By: Tom Chatham
Most people would agree that when disaster strikes, what you know is one of the most important things you will have to work with. Your knowledge base is the one thing you can carry with you wherever you go. It will allow you to create items from locally available materials and improve your situation, whatever it may be. It is this mindset that many preppers use to improve their chances if the unthinkable should happen.
But lets take this mindset a step further. What would you be capable of doing if a global catastrophe happened? One such as a pole shift that destroys much of the infrastructure, knowledge and people that know how to build things and how they work. Would you be able to recreate some of the things you would need to rebuild society if you had to start from scratch with only your knowledge to guide you?
I like to play a mental game sometimes to help me understand just how much I actually know so I can identify what I need to learn. One scenario I use is to imagine that I am suddenly left in a destroyed world. What complex system could I recreate that would help me utilize many of the technologies I have lost? One system I use is the aircraft carrier. That may sound strange but just think of all of the various systems that comprise of that one ship.
While you may not be able to recreate all of the systems in their current form you can retain the knowledge to build primitive versions of those systems. You may not have the ability to build microprocessors but you can build vacuum tubes. You may not be able to recreate the telephone but you can build a telegraph set. You may not be able to build a nuclear reactor but you can build a wood fired steam engine. You may not be able to build a GPS unit but you can build a sextant and compass.
All of the technology we have today was built on the foundation of previous technologies we once used. Even if you do not understand current technologies, knowing how antiquated equipment worked gives you a base of knowledge you can build on. The following are some of the technologies it is helpful to know if you ever need to recreate them from scratch.
How to identify iron ore in rocks and refine it into cast iron and steel
How to weld or rivet steel plates together
How to build a boat or large ship
How to build a simple steam engine fueled by wood
How to build a propeller for a ship
How to make oil lamps and fuel for them
How to make a basic light bulb
How to make copper wires
How to make a simple telegraph set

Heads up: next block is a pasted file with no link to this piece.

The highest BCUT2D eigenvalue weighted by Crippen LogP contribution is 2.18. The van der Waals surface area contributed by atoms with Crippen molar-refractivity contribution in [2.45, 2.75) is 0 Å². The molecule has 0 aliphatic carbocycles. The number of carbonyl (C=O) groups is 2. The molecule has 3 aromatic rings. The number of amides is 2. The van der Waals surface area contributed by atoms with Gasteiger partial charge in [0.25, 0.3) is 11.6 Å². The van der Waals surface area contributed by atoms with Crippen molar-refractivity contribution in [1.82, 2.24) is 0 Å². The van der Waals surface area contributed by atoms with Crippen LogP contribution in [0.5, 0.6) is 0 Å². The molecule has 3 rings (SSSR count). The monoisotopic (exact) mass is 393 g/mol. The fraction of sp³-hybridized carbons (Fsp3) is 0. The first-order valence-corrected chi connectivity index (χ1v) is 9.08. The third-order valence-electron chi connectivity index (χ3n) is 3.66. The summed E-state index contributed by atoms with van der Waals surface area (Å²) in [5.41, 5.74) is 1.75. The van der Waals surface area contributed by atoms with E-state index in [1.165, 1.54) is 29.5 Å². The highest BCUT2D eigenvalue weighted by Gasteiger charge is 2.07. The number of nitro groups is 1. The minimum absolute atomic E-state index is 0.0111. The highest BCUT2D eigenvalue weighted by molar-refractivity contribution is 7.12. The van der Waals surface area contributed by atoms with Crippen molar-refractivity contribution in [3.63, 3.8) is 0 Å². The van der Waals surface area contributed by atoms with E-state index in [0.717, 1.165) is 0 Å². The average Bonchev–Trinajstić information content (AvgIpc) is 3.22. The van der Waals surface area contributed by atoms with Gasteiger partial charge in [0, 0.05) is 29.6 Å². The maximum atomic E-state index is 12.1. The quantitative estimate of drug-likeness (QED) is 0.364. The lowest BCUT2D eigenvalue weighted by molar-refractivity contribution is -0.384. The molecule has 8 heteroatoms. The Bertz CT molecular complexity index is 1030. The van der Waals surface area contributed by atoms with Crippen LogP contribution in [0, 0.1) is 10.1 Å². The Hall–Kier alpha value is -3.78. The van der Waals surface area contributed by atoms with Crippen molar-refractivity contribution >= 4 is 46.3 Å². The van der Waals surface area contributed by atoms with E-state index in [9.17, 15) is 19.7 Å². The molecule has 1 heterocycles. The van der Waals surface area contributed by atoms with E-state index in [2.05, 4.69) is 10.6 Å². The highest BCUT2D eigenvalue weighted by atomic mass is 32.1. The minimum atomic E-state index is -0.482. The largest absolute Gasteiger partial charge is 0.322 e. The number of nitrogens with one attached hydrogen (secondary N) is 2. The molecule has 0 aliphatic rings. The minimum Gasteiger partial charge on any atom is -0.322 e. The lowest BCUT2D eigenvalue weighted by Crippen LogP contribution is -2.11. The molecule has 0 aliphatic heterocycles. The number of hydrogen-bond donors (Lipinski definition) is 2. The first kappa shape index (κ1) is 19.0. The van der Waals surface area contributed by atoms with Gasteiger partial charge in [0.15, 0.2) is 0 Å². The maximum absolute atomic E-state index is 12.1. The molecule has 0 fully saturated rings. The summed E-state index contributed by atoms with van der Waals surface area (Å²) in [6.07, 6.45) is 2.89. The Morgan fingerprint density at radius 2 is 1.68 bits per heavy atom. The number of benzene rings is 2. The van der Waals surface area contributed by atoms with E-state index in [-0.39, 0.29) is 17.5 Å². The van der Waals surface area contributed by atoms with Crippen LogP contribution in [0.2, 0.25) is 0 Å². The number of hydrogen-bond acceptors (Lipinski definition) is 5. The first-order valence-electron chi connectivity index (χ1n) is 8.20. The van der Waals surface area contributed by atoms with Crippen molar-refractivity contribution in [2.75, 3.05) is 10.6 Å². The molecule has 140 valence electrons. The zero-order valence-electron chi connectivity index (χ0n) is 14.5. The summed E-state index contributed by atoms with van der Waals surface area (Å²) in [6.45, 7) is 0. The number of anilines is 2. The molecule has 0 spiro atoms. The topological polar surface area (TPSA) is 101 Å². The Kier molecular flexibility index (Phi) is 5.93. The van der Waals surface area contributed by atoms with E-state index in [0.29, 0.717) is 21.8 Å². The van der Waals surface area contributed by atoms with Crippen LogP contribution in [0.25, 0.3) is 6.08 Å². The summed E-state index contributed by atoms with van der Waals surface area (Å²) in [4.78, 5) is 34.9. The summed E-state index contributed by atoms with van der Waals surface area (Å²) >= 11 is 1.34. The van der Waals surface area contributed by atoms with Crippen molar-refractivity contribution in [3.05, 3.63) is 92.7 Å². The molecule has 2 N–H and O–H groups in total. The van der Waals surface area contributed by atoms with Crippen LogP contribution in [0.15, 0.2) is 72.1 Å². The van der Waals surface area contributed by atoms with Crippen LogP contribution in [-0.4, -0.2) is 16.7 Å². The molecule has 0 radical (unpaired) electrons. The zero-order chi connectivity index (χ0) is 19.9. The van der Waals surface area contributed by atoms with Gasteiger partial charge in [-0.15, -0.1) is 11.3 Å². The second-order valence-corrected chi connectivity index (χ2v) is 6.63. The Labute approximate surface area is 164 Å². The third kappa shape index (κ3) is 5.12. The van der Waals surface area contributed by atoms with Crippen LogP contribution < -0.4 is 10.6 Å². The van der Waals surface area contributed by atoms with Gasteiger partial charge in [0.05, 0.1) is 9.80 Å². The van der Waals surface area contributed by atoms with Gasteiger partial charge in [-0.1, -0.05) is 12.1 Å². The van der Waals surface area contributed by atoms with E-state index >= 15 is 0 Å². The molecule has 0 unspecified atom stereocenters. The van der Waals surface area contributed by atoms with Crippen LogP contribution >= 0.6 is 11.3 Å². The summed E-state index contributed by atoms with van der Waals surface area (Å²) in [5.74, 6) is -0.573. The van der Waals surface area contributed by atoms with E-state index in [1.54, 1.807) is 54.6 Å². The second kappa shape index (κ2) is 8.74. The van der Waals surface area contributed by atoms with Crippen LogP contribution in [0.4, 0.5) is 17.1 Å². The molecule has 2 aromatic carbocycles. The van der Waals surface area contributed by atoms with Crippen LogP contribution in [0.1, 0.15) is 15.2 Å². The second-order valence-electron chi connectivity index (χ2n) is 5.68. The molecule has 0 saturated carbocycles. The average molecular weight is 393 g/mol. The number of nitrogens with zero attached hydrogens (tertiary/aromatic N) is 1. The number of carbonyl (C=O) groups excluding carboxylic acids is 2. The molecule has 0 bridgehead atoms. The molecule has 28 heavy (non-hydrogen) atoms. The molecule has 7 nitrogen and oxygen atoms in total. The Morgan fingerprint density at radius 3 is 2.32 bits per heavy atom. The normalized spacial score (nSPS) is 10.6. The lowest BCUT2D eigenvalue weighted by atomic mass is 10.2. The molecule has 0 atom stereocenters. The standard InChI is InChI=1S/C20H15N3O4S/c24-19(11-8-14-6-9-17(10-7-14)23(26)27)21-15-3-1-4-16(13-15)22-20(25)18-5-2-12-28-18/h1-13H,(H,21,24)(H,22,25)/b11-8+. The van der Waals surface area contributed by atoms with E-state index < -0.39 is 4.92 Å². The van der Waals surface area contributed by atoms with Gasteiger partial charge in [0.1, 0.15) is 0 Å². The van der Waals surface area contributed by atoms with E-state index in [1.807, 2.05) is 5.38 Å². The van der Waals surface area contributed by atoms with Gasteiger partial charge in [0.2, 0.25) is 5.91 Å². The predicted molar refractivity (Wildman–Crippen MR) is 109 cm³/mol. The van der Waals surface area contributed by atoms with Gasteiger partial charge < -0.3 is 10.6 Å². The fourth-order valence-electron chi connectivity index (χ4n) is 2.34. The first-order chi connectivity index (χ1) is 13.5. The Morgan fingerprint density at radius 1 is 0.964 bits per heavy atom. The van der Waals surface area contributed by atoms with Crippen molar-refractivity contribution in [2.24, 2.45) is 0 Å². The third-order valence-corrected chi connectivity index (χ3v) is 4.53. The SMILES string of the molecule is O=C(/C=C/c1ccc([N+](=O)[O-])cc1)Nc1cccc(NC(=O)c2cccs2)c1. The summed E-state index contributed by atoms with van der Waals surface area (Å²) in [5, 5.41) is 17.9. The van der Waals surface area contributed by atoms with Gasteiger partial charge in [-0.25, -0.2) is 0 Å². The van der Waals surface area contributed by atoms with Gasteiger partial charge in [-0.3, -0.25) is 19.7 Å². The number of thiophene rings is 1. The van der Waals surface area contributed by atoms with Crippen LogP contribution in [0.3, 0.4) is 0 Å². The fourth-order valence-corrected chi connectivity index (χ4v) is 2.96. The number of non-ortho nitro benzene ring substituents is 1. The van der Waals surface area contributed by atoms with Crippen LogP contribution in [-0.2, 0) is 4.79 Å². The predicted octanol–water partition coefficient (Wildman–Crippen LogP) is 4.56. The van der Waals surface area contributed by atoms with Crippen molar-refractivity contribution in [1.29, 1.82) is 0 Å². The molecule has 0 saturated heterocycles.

How to make a basic battery
How to make a basic radio set or crystal radio
How to make vacuum tubes for radios
How to build a simple airplane or glider
How to build a simple generator
How to build a crossbow
How to build a flintlock rifle
How to make gunpowder
How to make glass
How to make paper
How to build a water wheel for power
How to build basic machining tools such as a lathe or milling machine
How to build a water pump
How to build a saw blade to cut lumber
How to make lead pencils or ink
How to make cloth
How to build a still
How to build a compass
How to build a mechanical clock
How to navigate by the stars or sun
How to make a camera or tin type
How to make camera film
How to make a telescope or binoculars
If this list seems overwhelming, that is the idea, and this is a small list. Most people do not realize how much technology we use on a daily basis and most have no clue how any of it works. If they were suddenly cast out into the wilderness, they would likely revert to caveman living if they survived at all.
Learning about how things work does not have to be boring. Many people would find sitting around reading about making stuff enough to say forget it. If you want to learn about building boats you don’t need to build a ship, just build a canoe or row boat in your spare time. If you want to know about radios get a crystal radio kit or build a basic tube radio from scratch. If you want to learn about the basic structure of airplanes buy a balsa wood airplane kit and build a model from scratch. If you think a clock is too difficult to build try a paper clock kit that works. If you have kids these projects can be even more fun and educational if you do it with them.
In the event of a world cataclysm, if the few survivors could even recreate the technology of the early 20th century, they would have a good start on rebuilding our technology base. When knowledge is lost, it takes centuries to rediscover it. Just look at the achievements of the Romans and how much knowledge was lost when the Roman empire collapsed. Many of the areas reverted to more basic technologies until centuries later when the knowledge was rediscovered. Roman concrete was much harder than modern cement because they added volcanic ash to it to make it harder. How many people today know that?
When disaster strikes humanity at any level, the more MacGyver’s there are in society, the more likely we will recover from it with much less pain. Knowledge allows humans to be creative and constructive following a crisis while lack of knowledge turns people into animals doing anything they can to survive. Modern society has very little real knowledge and that does not bode well for the survival of humanity if the fateful day ever comes.
While very few people today may be able to recreate all of the things on this list, the more each person knows, the better off society as a whole will be in the future. You should endeavor to learn something new as often as possible until the day you die because you never know when that little bit of knowledge will be a lifesaver. It would be a shame for something to happen to this planet and the survivors be forced to revert to medieval living and the hardships it would entail for lack of knowledge of our most basic technologies.